We had the first snowfall this year.
To be honest, the snow here really surprised me. When I was first told that it was snowing when I woke up, it was followed by, “but it’s raining now.” Having lived in Wisconsin my entire life, my natural reaction to the first snowfall of the year is to shrug and carry on as per usual. Especially when it comes to the slushy mix of rain and snow. That’s never anything to be excited about. As I took my seat by the window for my Japanese class watched the rain fall. Occasionally I would look back out the window and see more and more white flakes fall amongst the rain.
”ざんねん” Was what I thought. (Zannen= Too Bad)
There weren’t nearly enough flakes for me to call it snowing. I would have like to see more snow but I wasn’t hoping for much. I’m used to the first few days of snow being fairly slow and slushy and never seeing any REAL fluffy snow until December at least…well…I should say anything that sounds absolute. Wisconsin is known by the locals for being rather moody when it comes to the weather. So imagine my surprise that by the end of class, my friend Amy from Hawai’i comes rushing past my classroom shouting to me that it’s snowing. After having not looked out the window for about an hour, I turn around once again and find the entire sky clouded with fluffy flakes of snow and small piles of white crystals forming on the ground. My vision blurred slightly from the amount of snow falling before me.
I smiled wide.
It was SNOWING.
“しつれいします！” I said to my sensei as I ran out the door to join Amy. (Shitsureishimasu= I’m taking my leave. You’d say this to a sensei after class is over or when you’re exiting their office.)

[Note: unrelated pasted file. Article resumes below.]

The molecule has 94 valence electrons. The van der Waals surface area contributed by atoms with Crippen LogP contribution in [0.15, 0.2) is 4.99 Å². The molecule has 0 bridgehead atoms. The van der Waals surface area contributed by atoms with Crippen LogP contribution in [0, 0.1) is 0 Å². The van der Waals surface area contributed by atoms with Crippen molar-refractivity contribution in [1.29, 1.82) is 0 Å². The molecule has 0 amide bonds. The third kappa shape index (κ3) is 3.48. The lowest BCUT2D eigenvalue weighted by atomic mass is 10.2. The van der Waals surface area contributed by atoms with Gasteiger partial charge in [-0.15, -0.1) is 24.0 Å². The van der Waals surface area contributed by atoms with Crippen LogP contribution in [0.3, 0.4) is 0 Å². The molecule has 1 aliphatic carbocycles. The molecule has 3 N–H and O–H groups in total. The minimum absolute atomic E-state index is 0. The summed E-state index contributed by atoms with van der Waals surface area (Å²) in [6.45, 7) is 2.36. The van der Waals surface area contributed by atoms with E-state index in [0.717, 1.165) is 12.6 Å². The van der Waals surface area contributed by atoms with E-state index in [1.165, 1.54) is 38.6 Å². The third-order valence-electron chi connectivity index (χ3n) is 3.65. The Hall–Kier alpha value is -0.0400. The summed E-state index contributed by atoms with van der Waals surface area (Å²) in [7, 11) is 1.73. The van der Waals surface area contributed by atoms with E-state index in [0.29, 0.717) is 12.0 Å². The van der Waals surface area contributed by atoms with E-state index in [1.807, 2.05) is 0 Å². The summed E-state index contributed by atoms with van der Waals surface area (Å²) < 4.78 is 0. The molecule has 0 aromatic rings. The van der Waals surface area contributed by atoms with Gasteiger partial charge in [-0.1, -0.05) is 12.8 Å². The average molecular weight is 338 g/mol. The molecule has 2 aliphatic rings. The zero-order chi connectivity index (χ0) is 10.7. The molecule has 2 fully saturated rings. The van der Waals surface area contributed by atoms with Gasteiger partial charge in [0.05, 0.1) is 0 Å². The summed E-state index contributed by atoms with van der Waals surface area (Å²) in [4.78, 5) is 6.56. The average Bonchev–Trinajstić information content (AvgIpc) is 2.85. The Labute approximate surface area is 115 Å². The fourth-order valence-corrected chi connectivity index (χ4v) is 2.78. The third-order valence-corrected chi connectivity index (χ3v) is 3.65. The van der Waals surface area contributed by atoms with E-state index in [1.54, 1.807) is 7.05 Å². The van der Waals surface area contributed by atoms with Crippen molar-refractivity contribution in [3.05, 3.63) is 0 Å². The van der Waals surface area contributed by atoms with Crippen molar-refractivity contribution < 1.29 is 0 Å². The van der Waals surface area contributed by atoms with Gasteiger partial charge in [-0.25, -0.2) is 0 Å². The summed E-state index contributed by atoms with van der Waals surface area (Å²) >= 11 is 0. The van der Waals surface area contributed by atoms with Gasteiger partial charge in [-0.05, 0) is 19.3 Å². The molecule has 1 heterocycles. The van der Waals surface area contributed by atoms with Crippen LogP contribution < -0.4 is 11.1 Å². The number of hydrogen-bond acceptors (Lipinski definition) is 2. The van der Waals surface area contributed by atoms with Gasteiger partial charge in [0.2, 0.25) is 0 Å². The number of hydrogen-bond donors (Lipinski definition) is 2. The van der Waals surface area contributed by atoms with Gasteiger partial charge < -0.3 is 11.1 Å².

As she and I ran down the stairs, our mutual friend Dazzy sprinted toward us shouting with immense elation, “IT’S SNOWING!”
From there the three of us booked it out the front door and into the snow. うるしかった (Urushikatta=I was so happy)。Both Dazzy and Amy had never seen snowfall before. Seeing them spin around in the snow with such exhilaration was refreshing to me. I was reminded of the amount of assortment of characters at this university. There are those who reside in warm climates and therefore had never seen snow before. Students from Taiwan, Hawai’i, California and Egypt viewed the day’s snowfall as nothing less than magical. There are those from northern regions such as Hokkaido, Canada, Norway, Sweden, UK and Finland too jaded to do anything more than groan in contempt; those from southern regions such as Mexico and Okinawa too busy shivering from the cold to feel any kind of jubilation; as well as those, like me, from northern regions who had been waiting all semester to witness the first REAL snowfall.
I knew that I’d be happy once the snow began to pile up, but I never expected the first snowfall to stick like it did today. After lunch I headed back outside to play in the snow. My friend Josh started scooping handfuls of snow off the nearby cars and tossing it at us, thus initiating my first snowball fight of the season. The snow was perfect for packing without compressing it into spheres of ice. It felt as if it had been so long since my hands were numb and raw from the cold. Back in the U.S. the first snowfall would have been less of a big deal. Our last winter (snowfall) ended around late April/early May therefore, I’ve got plenty of snow awaiting my return in January. However, to be surrounded by so many people who were witnessing snow for the first time or by people who hadn’t seen snow in years…their euphoria was breathing new life into me. It was so refreshing.
I’ve decided that this winter I want to share my experiences, my knowledge and snow stories with my friends. I want to share these winter memories with them because I know that those memories will be as precious to them as they are to me.